I believe that herbs are more than just a culinary delight and that they serve a dual purpose in your pantry – (a) to enrich and enhance your palate and make food appetizing (b) to contribute to your health and wellbeing through their innate goodness.
It is hard to not absolutely love their crisp, fresh taste and remarkable, rich flavour. Not to mention the lovely aroma (cut a sprig of parsley or lemongrass to experience this firsthand!) Whether it is to garnish your dishes or as a sizeable part of your salad bowl or adding that zing to your smoothies and drinks – herbs are quite essential to complete the meal!
The Ancient Greek physician and philosopher, Hippocrates, said – “Let food be thy medicine and medicine be thy food.” And wouldn’t you agree? Herbs are that special ingredient of your meal that are as much a medicine as they are food.
This is why you see herbs incorporated in all manner of food – traditional cooking as well as medicines. Italians, Greeks, Indians, Mexicans and Chinese – all use a number of herbs in their everyday cooking. And herbs are a large part of our culture. (For example, the Indian basil is a part of most households in India and the tender green leaves are often consumed daily as a potent spiritual and medicinal food.)
Herbs are recognised the world-over for their numerous healing benefits. From improving your appetite and stimulating digestive function, to soothing coughs and colds and reducing stress, and everything in between.
Here in this week’s blog post, I give you 5 wholesome herbs that are bursting with nature’s goodness and healing power. I thoroughly recommend that you give these wonder-greens a try and incorporate them in your meals (if you haven’t already!)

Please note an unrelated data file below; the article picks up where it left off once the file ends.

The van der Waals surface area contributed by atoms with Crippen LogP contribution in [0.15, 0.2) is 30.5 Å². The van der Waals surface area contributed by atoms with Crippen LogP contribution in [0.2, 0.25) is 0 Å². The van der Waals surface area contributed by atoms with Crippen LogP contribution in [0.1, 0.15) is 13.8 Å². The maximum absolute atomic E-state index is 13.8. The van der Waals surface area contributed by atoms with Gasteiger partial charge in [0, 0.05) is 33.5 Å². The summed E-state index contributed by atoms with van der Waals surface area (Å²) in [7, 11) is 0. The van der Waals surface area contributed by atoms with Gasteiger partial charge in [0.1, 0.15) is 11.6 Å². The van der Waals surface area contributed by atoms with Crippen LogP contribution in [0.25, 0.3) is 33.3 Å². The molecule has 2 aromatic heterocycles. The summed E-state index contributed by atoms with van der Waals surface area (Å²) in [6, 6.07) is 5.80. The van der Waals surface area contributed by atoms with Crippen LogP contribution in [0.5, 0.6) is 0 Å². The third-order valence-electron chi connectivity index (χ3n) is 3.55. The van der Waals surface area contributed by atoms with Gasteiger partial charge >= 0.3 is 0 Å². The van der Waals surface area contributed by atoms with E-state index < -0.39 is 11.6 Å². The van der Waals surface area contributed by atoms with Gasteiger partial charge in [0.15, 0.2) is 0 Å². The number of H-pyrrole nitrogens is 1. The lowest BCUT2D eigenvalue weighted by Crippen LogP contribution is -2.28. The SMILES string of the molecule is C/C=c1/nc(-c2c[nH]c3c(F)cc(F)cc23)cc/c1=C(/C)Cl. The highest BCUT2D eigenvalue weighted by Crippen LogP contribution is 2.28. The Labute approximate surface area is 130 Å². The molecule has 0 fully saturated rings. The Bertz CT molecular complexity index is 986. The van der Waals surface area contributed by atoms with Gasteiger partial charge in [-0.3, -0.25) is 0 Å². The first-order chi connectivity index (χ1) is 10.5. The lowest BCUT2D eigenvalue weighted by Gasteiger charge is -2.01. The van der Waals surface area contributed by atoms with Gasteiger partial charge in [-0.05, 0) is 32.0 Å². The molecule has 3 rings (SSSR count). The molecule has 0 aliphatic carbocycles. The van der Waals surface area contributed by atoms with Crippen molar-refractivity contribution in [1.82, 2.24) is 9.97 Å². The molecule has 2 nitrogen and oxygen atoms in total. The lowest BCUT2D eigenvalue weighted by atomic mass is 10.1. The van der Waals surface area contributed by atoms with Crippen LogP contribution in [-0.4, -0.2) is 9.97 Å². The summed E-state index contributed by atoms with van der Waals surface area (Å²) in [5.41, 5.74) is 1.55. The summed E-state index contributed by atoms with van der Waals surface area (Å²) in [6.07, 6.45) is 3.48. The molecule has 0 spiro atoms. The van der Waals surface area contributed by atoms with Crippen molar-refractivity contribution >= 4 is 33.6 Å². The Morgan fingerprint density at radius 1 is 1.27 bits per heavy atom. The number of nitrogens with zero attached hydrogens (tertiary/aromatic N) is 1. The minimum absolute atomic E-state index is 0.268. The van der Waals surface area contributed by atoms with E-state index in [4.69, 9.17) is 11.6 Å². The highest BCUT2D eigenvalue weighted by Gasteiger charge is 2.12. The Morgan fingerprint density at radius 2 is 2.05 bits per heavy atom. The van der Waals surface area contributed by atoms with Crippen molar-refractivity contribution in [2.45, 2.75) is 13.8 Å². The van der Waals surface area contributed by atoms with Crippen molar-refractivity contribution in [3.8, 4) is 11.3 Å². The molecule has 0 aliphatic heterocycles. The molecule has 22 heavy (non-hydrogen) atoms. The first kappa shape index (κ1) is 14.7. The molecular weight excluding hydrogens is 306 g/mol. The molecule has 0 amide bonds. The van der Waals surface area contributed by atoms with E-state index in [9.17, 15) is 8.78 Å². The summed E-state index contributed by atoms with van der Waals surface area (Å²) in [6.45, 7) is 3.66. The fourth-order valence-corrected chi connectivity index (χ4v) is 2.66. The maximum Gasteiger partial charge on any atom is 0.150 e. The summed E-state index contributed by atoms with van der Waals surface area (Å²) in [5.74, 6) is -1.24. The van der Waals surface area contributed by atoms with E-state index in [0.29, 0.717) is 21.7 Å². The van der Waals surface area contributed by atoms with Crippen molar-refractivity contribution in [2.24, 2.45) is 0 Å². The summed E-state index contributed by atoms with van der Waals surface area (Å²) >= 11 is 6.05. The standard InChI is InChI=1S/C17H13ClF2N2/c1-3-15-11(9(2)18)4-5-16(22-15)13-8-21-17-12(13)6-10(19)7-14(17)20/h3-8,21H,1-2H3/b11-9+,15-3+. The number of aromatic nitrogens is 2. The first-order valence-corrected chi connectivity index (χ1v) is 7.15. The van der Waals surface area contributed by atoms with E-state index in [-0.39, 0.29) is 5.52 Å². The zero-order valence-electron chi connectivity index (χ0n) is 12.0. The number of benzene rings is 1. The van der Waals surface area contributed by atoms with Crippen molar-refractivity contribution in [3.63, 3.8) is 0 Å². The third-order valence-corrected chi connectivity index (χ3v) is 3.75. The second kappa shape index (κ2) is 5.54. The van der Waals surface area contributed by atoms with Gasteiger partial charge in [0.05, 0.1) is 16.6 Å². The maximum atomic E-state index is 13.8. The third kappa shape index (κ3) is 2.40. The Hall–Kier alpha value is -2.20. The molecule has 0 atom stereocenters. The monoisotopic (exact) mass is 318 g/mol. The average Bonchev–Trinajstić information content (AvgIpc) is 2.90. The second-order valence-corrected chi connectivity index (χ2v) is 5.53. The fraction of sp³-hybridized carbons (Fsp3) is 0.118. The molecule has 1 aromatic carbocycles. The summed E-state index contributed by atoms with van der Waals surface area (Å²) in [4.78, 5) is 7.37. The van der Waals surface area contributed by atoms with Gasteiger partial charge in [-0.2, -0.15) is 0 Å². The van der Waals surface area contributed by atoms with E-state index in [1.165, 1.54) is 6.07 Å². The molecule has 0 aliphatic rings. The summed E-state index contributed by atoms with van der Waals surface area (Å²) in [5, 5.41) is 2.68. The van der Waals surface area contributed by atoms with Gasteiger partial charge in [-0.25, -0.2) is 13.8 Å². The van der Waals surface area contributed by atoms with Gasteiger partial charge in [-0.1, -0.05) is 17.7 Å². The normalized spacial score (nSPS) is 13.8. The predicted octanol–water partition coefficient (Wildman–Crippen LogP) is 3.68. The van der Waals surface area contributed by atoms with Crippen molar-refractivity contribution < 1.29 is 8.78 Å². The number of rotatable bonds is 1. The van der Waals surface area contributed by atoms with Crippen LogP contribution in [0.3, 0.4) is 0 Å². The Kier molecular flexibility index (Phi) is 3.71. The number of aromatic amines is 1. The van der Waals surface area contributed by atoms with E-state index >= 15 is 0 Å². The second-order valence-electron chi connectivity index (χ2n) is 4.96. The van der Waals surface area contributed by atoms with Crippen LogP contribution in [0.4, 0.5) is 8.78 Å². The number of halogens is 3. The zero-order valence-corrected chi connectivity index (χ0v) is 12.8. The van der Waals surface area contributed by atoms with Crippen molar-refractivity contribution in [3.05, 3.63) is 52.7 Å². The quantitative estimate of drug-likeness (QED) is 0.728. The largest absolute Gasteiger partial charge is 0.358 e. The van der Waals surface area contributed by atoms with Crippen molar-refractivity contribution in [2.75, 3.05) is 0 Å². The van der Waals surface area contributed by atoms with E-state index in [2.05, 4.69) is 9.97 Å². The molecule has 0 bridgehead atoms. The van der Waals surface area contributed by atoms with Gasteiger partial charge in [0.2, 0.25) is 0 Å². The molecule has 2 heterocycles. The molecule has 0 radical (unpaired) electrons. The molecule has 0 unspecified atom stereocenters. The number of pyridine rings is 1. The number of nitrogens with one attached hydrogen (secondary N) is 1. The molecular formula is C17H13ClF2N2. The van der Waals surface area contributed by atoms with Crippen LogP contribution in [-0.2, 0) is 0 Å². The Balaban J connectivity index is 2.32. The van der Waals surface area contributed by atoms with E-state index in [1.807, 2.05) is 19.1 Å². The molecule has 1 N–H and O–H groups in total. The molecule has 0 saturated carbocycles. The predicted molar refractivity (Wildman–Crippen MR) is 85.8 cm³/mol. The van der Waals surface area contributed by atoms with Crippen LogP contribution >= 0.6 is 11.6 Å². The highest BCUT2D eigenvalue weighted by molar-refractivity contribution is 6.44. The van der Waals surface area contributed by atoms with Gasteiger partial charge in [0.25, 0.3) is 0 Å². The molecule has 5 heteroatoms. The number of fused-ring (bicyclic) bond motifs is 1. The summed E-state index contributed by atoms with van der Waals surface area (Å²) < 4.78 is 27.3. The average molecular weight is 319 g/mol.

Rosemary is a native of the Mediterranean region and has a distinct flavour. Packed with essential oils, it makes for a powerful “cognitive stimulant” – improving memory, stimulating an emotional response, and relieving anxiety and depression. Rosemary is used in massage therapy to soothe and alleviate stress. When eaten, rosemary can aid gastrointestinal complaints.
Coriander (or Cilantro) has a lovely spicy taste that complements a variety of foods. Between seeds and leaves, it carries 11 essential oils as well as a few vitamins and minerals. It is effective in treating mouth ulcers, anaemia and conjunctivitis. It has significant antihistamine and antibacterial properties. Coriander seeds are used to treat seasonal allergies and lessen the symptoms.
Both basil and mint leaves have an intense aroma that activates the salivary glands and releases digestive enzymes. This has a soothing effect on the stomach and can help in alleviating gastric disorders and reducing nausea. The taste and smell of basil leaves can trigger the release of the happy hormone “Serotonin” in the brain that in turn helps fight anxiety, stress and depression. Mint leaves are often used in aromatherapy to stimulate endorphins and promote relaxation.
Sage is a powerful herb that has been used for thousands of years. You must have heard of the “sage burning” ritual where it was used to ward off evil spirits! Today, it is used to treat inflammation, neurodegenerative diseases, skin conditions and respiratory ailments. Sage is also used to mitigate and control blood sugar and insulin-related issues.
This nutrient-rich herb is incredibly powerful. It is known to possess anti-inflammatory, antibacterial and anti-carcinogenic properties. Because of its substantial healing properties, it is used in medicines to treat arthritis and some autoimmune disorders. A parsley face mask can help clear acne and pimples. Chewing on a sprig of parsley can help freshen the breath.
I hope you found this article helpful and informative. Which herbs do you use? Is there one you prefer over the other? Is there a particular herb that you simply can’t do without? Leave your comments below to let me know.